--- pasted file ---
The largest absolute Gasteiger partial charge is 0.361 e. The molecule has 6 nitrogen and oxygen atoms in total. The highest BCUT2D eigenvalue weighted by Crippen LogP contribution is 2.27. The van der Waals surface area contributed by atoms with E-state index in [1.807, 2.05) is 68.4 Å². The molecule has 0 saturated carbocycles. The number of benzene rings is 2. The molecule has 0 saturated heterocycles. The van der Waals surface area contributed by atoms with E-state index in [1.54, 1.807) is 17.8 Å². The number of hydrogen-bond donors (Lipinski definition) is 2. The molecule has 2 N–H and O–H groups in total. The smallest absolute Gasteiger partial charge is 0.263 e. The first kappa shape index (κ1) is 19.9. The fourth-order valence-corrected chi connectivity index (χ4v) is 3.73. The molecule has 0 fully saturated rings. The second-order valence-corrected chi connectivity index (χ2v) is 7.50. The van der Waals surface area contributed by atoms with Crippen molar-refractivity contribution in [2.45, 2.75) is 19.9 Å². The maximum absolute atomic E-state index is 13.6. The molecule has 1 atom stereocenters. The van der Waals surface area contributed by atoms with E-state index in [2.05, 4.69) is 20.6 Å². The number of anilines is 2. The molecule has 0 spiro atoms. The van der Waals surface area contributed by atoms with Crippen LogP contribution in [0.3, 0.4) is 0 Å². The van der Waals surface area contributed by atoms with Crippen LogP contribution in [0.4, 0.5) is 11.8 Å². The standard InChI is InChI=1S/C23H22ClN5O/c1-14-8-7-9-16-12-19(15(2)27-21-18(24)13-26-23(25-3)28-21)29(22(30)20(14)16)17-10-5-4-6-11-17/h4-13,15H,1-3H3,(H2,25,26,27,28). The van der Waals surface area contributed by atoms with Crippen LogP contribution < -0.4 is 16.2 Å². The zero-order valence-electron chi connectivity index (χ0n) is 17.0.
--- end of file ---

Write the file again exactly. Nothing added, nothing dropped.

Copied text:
The largest absolute Gasteiger partial charge is 0.361 e. The molecule has 6 nitrogen and oxygen atoms in total. The highest BCUT2D eigenvalue weighted by Crippen LogP contribution is 2.27. The van der Waals surface area contributed by atoms with E-state index in [1.807, 2.05) is 68.4 Å². The molecule has 0 saturated carbocycles. The number of benzene rings is 2. The molecule has 0 saturated heterocycles. The van der Waals surface area contributed by atoms with E-state index in [1.54, 1.807) is 17.8 Å². The number of hydrogen-bond donors (Lipinski definition) is 2. The molecule has 2 N–H and O–H groups in total. The smallest absolute Gasteiger partial charge is 0.263 e. The first kappa shape index (κ1) is 19.9. The fourth-order valence-corrected chi connectivity index (χ4v) is 3.73. The molecule has 0 fully saturated rings. The second-order valence-corrected chi connectivity index (χ2v) is 7.50. The van der Waals surface area contributed by atoms with Crippen molar-refractivity contribution in [2.45, 2.75) is 19.9 Å². The maximum absolute atomic E-state index is 13.6. The molecule has 1 atom stereocenters. The van der Waals surface area contributed by atoms with E-state index in [2.05, 4.69) is 20.6 Å². The number of anilines is 2. The molecule has 0 spiro atoms. The van der Waals surface area contributed by atoms with Crippen LogP contribution in [0.3, 0.4) is 0 Å². The van der Waals surface area contributed by atoms with Crippen LogP contribution in [0.4, 0.5) is 11.8 Å². The standard InChI is InChI=1S/C23H22ClN5O/c1-14-8-7-9-16-12-19(15(2)27-21-18(24)13-26-23(25-3)28-21)29(22(30)20(14)16)17-10-5-4-6-11-17/h4-13,15H,1-3H3,(H2,25,26,27,28). The van der Waals surface area contributed by atoms with Crippen LogP contribution < -0.4 is 16.2 Å². The zero-order valence-electron chi connectivity index (χ0n) is 17.0.